This is precisely what is taking place in the Gulf region, the hub of petro-dollar sovereignty based on the fuel fossil economy, and what has begun in Saudi Arabia. Those who first created Daesh in the Middle East have now come to use terrorist structures like the PKK and the People's Protection Units (YPG) as useful apparatuses. Those who realize that they will not be able to control the change in the whole region with the so-called Arab Spring have returned to coups and civil war chaos starting with Egypt.

What is happening in the Gulf today is the continuation of the process that started with Abdel Fattah el-Sisi's coup in Egypt. Of course, Dec. 17 and Dec. 25 processes and the July 15 coup attempt in Turkey and anti-Turkish racism in Europe, coupled with Islamophobia, are all an inseparable part of this strategy.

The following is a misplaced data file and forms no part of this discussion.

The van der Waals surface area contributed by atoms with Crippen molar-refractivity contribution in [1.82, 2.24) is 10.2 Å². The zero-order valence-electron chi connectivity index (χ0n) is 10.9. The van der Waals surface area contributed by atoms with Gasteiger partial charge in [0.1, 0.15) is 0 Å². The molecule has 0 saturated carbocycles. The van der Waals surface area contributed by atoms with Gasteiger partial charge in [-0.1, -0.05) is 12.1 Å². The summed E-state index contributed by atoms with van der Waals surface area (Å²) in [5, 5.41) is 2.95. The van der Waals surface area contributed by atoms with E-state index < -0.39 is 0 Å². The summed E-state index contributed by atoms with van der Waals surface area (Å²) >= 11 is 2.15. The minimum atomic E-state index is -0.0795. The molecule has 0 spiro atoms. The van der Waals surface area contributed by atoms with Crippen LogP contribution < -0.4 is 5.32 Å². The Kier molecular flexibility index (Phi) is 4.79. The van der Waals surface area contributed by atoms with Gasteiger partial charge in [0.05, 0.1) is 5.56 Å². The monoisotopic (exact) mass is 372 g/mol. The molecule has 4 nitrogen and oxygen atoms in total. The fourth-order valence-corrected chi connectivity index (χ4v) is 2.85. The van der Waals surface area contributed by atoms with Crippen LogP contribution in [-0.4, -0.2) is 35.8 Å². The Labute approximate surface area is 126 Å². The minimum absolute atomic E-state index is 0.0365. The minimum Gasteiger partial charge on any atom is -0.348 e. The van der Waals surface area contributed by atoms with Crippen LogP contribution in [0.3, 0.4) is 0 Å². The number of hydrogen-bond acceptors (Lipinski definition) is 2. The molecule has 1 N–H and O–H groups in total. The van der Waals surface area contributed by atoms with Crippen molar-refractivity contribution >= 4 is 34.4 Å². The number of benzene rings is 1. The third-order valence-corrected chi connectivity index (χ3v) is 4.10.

The Turkey-Iran-Brazil agreement, led by Turkey in 2010, brought international control to Iran's nuclear program. This agreement was the first sign that Iran would open up to the world and that regional balances would change rapidly. A constant enemy is needed to sustain the petro-dollar system in the Middle East and the Gulf region. The integration of Iran into the system would spoil this game. As a matter of fact, President Recep Tayyip Erdoğan is the only leader who is still in power among the leaders who signed this agreement. Former Brazilian president Lula da Silva and his successor Dilma Rousseff were overthrown with incomprehensible conspiracies. They were accused of "corruption."